Social partners: out with early exit - in with lifelong learning and career development?

 

 

This was what we wanted to find out in a survey by the NVL’s network Older workers in the Nordic countries (OWN), targeted to the confederations in the Nordic Countries. In a situation where the social partners were heavily involved in the search for solutions for the challenge of the ageing workforce, their approach to lifelong learning as such was intense, yet at the same time very loosely grounded when it came to their oldest members. Consequently, OWN aimed at collecting systematic knowledge on the extent the social partners have developed policies and outlined strategies, which explicitly address the demographic change and promote opportunities for lifelong learning and career development among their senior members (50+).

Explicit policies by social partners – a serious concern for development opportunities?

Our point of departure was that if the social partners, indeed, were serious about developing opportunities for career development and extension for their senior members, this certainly would be the case in the Nordic Countries. The assumption was built on several facts. Firstly, the workforce in the Nordic countries tend to be highly organized – especially the older workers – and much more so than elsewhere in Europe and beyond. Secondly, in most cases the activity rates in the labour markets also among the seniors are well above the European average. Thirdly, the idea of continuous learning and the need for a meaningful work has been included in the agreements between the working life parties in all the Nordic countries, a fact reflected in highest participation rates in lifelong learning in Europe.
However, not all people are provided with – or take an advantage of – the possibilities to continue learning relevant to their career development. Indeed, the fact remains that also in the Nordic Countries older workers’ participation rates in LLL are clearly lower compared to their younger counterparts. In case of workers in and beyond their 50s in non-managerial positions, a mentality according to which they hope to be able to keep their jobs until to be able to retire with dignity, is much more common than that they would consider flexible learning and career development opportunities in line with younger workers. Yet, we are talking about an age group, which potentially have another 15-20 years to go in working life!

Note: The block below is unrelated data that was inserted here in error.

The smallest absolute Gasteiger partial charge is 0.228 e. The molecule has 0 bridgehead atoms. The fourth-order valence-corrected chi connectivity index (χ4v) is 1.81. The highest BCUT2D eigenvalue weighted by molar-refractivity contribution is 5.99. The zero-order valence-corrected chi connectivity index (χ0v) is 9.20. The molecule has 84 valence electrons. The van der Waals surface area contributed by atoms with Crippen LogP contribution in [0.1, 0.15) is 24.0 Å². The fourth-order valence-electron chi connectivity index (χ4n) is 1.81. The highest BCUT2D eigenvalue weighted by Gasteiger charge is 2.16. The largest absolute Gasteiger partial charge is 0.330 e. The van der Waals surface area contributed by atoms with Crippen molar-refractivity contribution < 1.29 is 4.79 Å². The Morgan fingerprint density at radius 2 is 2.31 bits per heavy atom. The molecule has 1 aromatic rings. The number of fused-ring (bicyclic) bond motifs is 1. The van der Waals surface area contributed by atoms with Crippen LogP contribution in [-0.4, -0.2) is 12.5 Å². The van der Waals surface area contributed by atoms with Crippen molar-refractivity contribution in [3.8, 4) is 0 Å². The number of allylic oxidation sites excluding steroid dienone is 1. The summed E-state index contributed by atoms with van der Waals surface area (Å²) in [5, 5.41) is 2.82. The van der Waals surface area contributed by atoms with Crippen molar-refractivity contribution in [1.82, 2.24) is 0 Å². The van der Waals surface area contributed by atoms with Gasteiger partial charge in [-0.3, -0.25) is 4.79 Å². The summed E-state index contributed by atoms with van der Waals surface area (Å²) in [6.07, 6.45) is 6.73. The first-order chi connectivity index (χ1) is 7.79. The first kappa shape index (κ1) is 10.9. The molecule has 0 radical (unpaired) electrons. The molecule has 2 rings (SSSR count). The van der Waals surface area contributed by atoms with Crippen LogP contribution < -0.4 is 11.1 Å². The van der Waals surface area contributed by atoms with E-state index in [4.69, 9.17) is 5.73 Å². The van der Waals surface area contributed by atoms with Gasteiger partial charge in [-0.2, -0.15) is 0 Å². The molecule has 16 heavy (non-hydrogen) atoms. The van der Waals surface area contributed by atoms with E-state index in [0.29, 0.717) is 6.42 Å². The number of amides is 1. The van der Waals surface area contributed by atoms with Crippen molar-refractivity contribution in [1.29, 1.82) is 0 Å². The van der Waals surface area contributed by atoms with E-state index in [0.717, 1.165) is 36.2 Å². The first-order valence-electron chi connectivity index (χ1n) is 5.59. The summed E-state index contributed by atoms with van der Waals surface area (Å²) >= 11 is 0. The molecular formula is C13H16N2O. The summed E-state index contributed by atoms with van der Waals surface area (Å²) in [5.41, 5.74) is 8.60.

Studies show that trade unions are in “an especially difficult position” regarding lifelong learning, but also that they should develop clearer strategy in response to demographic change, and communicate it to their members.

Good work started but systematic differences between the Nordic countries

It appeared that while some social partners have started very good work, for many the issues of lifelong learning and opportunities for career development for older workers were not on their agenda. We found differences between the unions in most of the aspects and within most countries. Furthermore, the findings revealed rather systematic differences between the Nordic countries. Targeted policy measures regarding the older workers showed to be in place in Denmark and Norway, while this seemed to be least the situation in Sweden. Finland and Iceland have been prioritizing more general lifelong learning policies, without targeting to any particular group.
Several of the social partners pointed out that good personnel and competence policy is good for everybody, regardless of their age. Hence, no need to be explicit regarding any subgroup. While also in Sweden the equal opportunities policies are strong, the low or non-existing focus on older workers’ situation by the social partners suggests that for the time being the country’s situation may be somewhat different among the Nordic countries. However, here we find some correspondence to the situation in Iceland, where the social partners seemed to awake on the issue of senior employees’ development opportunities only as a result of the OWN-study. These two countries already have the highest employment and activity rates for older workers and in Iceland also the LLL rates are high, highest after Denmark.

Targeted or general measures for more opportunities to learning beyond-midlife?

Overall the findings indicate that targeted measures to senior employees provide stronger, and in many cases much needed support to LLL and career development for older workers than general policies. Targeted lifelong learning policy can relate to higher learning participation rates, as in Denmark, than in countries with only general policies. However, as the case of Norway showed, targeted policies do not necessarily “guarantee” opportunities for and participation in learning among seniors. Indeed, their LLL rates in Norway are the lowest of all the Nordic countries, yet their employment rates are high. On another note, also general LLL-policies can provide strong basis for seniors’ career development, as suggested by the high employment rates in Iceland – but not in Finland - provided that other relevant areas of policy and practice are supportive to these.

Lack of assertiveness and systematic follow-up of policies

What we can conclude from the findings is that there is much room for social partners to be more active and assertive, in their policy and practice, to provide support and encouragement to their senior members for learning and development of their job-related knowledge, skills and attitudes. Here the social partners could play a leading role in society if needed, as they have done in regards shortening of working time. Most of the confederations also clearly have room to improve the follow-up of the implementation of their policies in practice, on the grass root level by their member organizations.

The report is available at: www.nordvux.net/portals/0/_dokumenter/2013/social_partners.pdf